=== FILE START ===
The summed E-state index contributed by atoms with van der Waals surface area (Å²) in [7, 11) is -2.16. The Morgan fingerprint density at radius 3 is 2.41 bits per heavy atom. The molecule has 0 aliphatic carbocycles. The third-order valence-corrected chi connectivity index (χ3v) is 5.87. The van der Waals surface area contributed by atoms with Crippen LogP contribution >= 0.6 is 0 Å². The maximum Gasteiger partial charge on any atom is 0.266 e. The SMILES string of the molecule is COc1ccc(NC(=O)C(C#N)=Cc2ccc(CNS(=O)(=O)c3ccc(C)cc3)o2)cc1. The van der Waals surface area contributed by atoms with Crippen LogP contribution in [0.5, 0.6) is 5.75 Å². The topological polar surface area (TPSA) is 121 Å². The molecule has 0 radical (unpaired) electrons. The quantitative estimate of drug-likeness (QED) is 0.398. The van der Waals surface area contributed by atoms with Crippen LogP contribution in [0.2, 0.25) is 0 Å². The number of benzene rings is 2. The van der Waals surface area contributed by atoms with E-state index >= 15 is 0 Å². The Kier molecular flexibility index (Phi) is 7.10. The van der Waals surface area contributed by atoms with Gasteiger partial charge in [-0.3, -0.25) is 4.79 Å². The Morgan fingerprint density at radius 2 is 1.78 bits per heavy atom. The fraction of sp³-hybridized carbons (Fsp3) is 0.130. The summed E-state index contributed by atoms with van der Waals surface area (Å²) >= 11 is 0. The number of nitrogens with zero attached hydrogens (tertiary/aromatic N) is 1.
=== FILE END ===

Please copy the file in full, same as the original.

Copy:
The summed E-state index contributed by atoms with van der Waals surface area (Å²) in [7, 11) is -2.16. The Morgan fingerprint density at radius 3 is 2.41 bits per heavy atom. The molecule has 0 aliphatic carbocycles. The third-order valence-corrected chi connectivity index (χ3v) is 5.87. The van der Waals surface area contributed by atoms with Crippen LogP contribution >= 0.6 is 0 Å². The maximum Gasteiger partial charge on any atom is 0.266 e. The SMILES string of the molecule is COc1ccc(NC(=O)C(C#N)=Cc2ccc(CNS(=O)(=O)c3ccc(C)cc3)o2)cc1. The van der Waals surface area contributed by atoms with Crippen LogP contribution in [0.5, 0.6) is 5.75 Å². The topological polar surface area (TPSA) is 121 Å². The molecule has 0 radical (unpaired) electrons. The quantitative estimate of drug-likeness (QED) is 0.398. The van der Waals surface area contributed by atoms with Crippen LogP contribution in [0.2, 0.25) is 0 Å². The number of benzene rings is 2. The van der Waals surface area contributed by atoms with E-state index >= 15 is 0 Å². The Kier molecular flexibility index (Phi) is 7.10. The van der Waals surface area contributed by atoms with Gasteiger partial charge in [-0.3, -0.25) is 4.79 Å². The Morgan fingerprint density at radius 2 is 1.78 bits per heavy atom. The fraction of sp³-hybridized carbons (Fsp3) is 0.130. The summed E-state index contributed by atoms with van der Waals surface area (Å²) >= 11 is 0. The number of nitrogens with zero attached hydrogens (tertiary/aromatic N) is 1.